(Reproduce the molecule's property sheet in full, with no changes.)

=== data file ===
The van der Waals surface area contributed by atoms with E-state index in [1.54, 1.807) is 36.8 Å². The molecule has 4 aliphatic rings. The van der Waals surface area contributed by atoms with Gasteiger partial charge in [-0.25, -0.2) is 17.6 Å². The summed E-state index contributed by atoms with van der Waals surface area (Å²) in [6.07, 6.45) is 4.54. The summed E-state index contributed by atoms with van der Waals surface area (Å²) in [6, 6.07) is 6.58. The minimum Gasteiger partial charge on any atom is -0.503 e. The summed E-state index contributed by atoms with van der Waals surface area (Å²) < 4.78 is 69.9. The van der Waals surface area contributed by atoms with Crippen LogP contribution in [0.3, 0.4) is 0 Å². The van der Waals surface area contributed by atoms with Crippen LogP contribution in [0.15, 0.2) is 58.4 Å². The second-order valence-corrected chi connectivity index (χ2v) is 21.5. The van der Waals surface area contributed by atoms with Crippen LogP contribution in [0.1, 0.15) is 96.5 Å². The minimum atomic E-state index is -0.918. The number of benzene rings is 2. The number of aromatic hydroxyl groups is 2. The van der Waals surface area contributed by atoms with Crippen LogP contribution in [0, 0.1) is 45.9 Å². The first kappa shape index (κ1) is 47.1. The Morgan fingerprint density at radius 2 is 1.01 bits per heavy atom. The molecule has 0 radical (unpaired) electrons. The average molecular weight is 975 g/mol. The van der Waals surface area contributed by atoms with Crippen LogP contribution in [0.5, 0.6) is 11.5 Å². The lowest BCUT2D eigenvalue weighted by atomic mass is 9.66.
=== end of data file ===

The van der Waals surface area contributed by atoms with E-state index in [1.54, 1.807) is 36.8 Å². The molecule has 4 aliphatic rings. The van der Waals surface area contributed by atoms with Gasteiger partial charge in [-0.25, -0.2) is 17.6 Å². The summed E-state index contributed by atoms with van der Waals surface area (Å²) in [6.07, 6.45) is 4.54. The summed E-state index contributed by atoms with van der Waals surface area (Å²) in [6, 6.07) is 6.58. The minimum Gasteiger partial charge on any atom is -0.503 e. The summed E-state index contributed by atoms with van der Waals surface area (Å²) < 4.78 is 69.9. The van der Waals surface area contributed by atoms with Crippen LogP contribution in [0.3, 0.4) is 0 Å². The van der Waals surface area contributed by atoms with Crippen LogP contribution in [0.15, 0.2) is 58.4 Å². The second-order valence-corrected chi connectivity index (χ2v) is 21.5. The van der Waals surface area contributed by atoms with Crippen LogP contribution in [0.1, 0.15) is 96.5 Å². The minimum atomic E-state index is -0.918. The number of benzene rings is 2. The number of aromatic hydroxyl groups is 2. The van der Waals surface area contributed by atoms with Crippen LogP contribution in [0, 0.1) is 45.9 Å². The first kappa shape index (κ1) is 47.1. The Morgan fingerprint density at radius 2 is 1.01 bits per heavy atom. The molecule has 0 radical (unpaired) electrons. The average molecular weight is 975 g/mol. The van der Waals surface area contributed by atoms with Crippen LogP contribution in [0.5, 0.6) is 11.5 Å². The lowest BCUT2D eigenvalue weighted by atomic mass is 9.66.